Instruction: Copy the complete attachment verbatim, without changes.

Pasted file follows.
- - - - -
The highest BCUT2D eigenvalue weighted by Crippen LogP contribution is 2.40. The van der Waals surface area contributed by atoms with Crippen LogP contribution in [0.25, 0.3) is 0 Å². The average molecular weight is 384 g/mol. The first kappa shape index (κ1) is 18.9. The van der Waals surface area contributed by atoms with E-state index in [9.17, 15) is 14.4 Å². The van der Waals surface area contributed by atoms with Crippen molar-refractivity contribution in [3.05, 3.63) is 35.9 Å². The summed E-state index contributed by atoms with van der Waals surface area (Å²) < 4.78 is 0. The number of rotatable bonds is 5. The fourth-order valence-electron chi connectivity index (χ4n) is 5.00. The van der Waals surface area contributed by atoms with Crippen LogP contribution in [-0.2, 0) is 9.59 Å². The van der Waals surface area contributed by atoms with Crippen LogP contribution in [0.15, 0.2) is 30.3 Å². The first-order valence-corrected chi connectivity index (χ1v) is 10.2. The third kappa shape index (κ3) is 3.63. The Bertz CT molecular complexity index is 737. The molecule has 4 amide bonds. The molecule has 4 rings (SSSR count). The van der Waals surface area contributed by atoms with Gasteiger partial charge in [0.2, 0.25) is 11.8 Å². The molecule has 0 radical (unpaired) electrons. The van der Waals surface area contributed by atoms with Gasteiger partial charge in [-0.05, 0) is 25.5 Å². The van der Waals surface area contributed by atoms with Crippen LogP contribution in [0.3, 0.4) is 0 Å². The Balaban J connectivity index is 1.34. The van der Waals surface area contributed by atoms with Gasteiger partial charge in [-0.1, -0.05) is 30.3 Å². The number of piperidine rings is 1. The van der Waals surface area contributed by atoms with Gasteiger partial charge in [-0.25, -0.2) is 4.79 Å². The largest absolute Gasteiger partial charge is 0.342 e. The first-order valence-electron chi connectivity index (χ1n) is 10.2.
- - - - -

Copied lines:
The highest BCUT2D eigenvalue weighted by Crippen LogP contribution is 2.40. The van der Waals surface area contributed by atoms with Crippen LogP contribution in [0.25, 0.3) is 0 Å². The average molecular weight is 384 g/mol. The first kappa shape index (κ1) is 18.9. The van der Waals surface area contributed by atoms with E-state index in [9.17, 15) is 14.4 Å². The van der Waals surface area contributed by atoms with Crippen molar-refractivity contribution in [3.05, 3.63) is 35.9 Å². The summed E-state index contributed by atoms with van der Waals surface area (Å²) < 4.78 is 0. The number of rotatable bonds is 5. The fourth-order valence-electron chi connectivity index (χ4n) is 5.00. The van der Waals surface area contributed by atoms with Crippen LogP contribution in [-0.2, 0) is 9.59 Å². The van der Waals surface area contributed by atoms with Crippen LogP contribution in [0.15, 0.2) is 30.3 Å². The first-order valence-corrected chi connectivity index (χ1v) is 10.2. The third kappa shape index (κ3) is 3.63. The Bertz CT molecular complexity index is 737. The molecule has 4 amide bonds. The molecule has 4 rings (SSSR count). The van der Waals surface area contributed by atoms with Gasteiger partial charge in [0.2, 0.25) is 11.8 Å². The molecule has 0 radical (unpaired) electrons. The van der Waals surface area contributed by atoms with Gasteiger partial charge in [-0.05, 0) is 25.5 Å². The van der Waals surface area contributed by atoms with Crippen LogP contribution in [0.3, 0.4) is 0 Å². The Balaban J connectivity index is 1.34. The van der Waals surface area contributed by atoms with Gasteiger partial charge in [-0.1, -0.05) is 30.3 Å². The number of piperidine rings is 1. The van der Waals surface area contributed by atoms with Gasteiger partial charge in [-0.25, -0.2) is 4.79 Å². The largest absolute Gasteiger partial charge is 0.342 e. The first-order valence-electron chi connectivity index (χ1n) is 10.2.